The Best Hit Songs Of 1975

Waylon

1975 was a strange year for Country music. It was the year that Tammy Wynette and George Jones divorced each other. It was the year that Hank Williams Jr. tumbled 500 feet down Ajax Mountain which caused severe facial and head injuries. It was the year that Charlie Rich burned the envelope to the ground that named John Denver as the Entertainer of the Year at the CMA Awards. It was also the year we lost Bob Wills, George Morgan, and Lefty Frizzell among others. Yeah, 1975 was a bad year.

But hey, the music was sure as hell great! The only frustrating part is that there’s no record for any year end list for Country music, so actually determining the “hits” of this year is a bit tough. Truth be told my only source beyond Wikipedia is the tracklist to some random karaoke album I found on Spotify that had eight volumes of songs from 1975. So yeah, if I missed a truly amazing song, sorry. I had to comb through a lot of songs to determine what would make it. Plus, there was also the usual stress that comes with organizing this list. It’s amazing looking back at the history though. Two of my favorite songs here weren’t even No. 1 hits, and many more beyond that are known as some of Country music’s most iconic songs despite not reaching the top! As such, call it a best hits list, call it a best songs list, or simply call it shit because I missed your favorite song.

On another note, I just want to say, this is the most fun I’ve ever had writing a post. Compiling this list from this specific year and hearing all of these classic songs again just made me remember why I’m a Country music fan. We have to get this show on the road though now. As always, let’s start with some honorable mentions …


George Jones – “The Door”

You know 1975 was a great year for Country music when I can’t even fit George freakin’ Jones into the top ten!


Emmylou Harris w/ Herb Pedersen – “If I Could Only Win Your Love”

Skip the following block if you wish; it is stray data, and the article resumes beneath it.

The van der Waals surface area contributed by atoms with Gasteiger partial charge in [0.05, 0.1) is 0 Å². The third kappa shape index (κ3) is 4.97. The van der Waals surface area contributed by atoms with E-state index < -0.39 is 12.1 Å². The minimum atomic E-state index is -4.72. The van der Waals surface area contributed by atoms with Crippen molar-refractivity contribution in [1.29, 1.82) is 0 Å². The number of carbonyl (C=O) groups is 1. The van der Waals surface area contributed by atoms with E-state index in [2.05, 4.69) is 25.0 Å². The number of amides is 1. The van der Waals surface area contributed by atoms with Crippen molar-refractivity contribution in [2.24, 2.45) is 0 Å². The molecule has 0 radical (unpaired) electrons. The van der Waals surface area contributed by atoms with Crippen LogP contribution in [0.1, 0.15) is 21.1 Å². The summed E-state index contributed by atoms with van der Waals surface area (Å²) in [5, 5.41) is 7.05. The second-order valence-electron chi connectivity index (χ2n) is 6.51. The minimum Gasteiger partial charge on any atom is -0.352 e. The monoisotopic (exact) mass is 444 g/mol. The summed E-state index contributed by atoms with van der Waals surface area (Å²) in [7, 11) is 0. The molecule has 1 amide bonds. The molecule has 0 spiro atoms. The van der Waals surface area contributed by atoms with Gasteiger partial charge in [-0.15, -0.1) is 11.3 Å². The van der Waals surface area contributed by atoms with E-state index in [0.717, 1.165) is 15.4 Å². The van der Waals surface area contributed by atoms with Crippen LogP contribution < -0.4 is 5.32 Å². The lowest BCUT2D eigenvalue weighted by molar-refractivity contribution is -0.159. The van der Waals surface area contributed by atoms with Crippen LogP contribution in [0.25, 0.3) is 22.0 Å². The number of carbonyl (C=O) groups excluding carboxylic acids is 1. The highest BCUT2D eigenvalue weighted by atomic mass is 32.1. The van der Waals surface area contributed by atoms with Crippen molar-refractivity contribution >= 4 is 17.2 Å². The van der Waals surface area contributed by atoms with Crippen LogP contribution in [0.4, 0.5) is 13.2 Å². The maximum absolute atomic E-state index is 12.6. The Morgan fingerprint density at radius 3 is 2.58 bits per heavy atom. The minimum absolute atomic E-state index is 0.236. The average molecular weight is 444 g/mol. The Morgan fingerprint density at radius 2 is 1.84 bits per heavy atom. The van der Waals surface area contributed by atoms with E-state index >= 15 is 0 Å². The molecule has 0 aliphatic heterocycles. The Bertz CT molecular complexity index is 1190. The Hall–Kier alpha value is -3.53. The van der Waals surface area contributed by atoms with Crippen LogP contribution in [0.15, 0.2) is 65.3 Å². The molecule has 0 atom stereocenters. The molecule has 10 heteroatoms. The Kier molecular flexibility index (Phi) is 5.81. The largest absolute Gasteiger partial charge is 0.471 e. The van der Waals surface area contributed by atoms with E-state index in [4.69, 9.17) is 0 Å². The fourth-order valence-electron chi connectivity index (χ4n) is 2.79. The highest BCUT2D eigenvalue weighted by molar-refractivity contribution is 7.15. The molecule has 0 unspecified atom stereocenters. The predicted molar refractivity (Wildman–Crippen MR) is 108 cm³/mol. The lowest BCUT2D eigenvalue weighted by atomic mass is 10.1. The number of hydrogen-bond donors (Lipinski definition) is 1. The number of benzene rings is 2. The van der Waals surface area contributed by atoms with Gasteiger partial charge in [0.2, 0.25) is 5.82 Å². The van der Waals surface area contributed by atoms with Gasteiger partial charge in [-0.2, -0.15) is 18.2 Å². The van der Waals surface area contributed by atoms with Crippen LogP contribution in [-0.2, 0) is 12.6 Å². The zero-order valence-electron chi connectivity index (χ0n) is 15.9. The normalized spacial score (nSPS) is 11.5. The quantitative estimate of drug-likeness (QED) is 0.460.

I know, it’s a pretty lightweight song lyrically. The harmony between Emmylou Harris and Herb Pederson is exquisite though, and while I may get flack for saying that considering the Louvin Brothers recorded this song first … their version wasn’t released this year. Therefore, I’m just as happy enjoying this bit of ear candy.


Gary Stewart – “She’s Actin’ Single (I’m Drinking Double)”

Honestly, I just might have this here because the hook is so damn great.


Dolly Parton – ‘We Used To”

Don’t worry, this won’t be the only entry Dolly Parton has on this list.


Linda Ronstadt – “I Can’t Help It (If I’m Still In Love With You)”

Linda Ronstadt delivers a hell of a vocal performance as always here.


The Eagles – “Lyin’ Eyes”

I like the Eagles. I don’t get the polarizing nature they emit, but if anyone has a problem with me putting them on this list, kindly bite me.


Michael Martin Murphey – “Wildfire”

This is the only song that actually didn’t dent the Country charts at all this year, but it’s such a magnificent piece of storytelling that I couldn’t let it go. It’s one of my favorite songs, and it really doesn’t sound too out of place if we’re being honest.


Now, we finally move onto the list!

10. David Allan Coe – “You Never Even Called Me By My Name”

Ah yes, the perfect Country & Western song. Well alright, the tenth best song of 1975 but still. Anyway, let’s face it, that end bit is why this song made it here, and by God, it’s one of the best verses in Country music. Say what you will about Coe and his legacy, but this is too genius and fun to call it anything other than an excellent work of art.


9. Glen Campbell – “Country Boy (You Got Your Feet In L.A.)”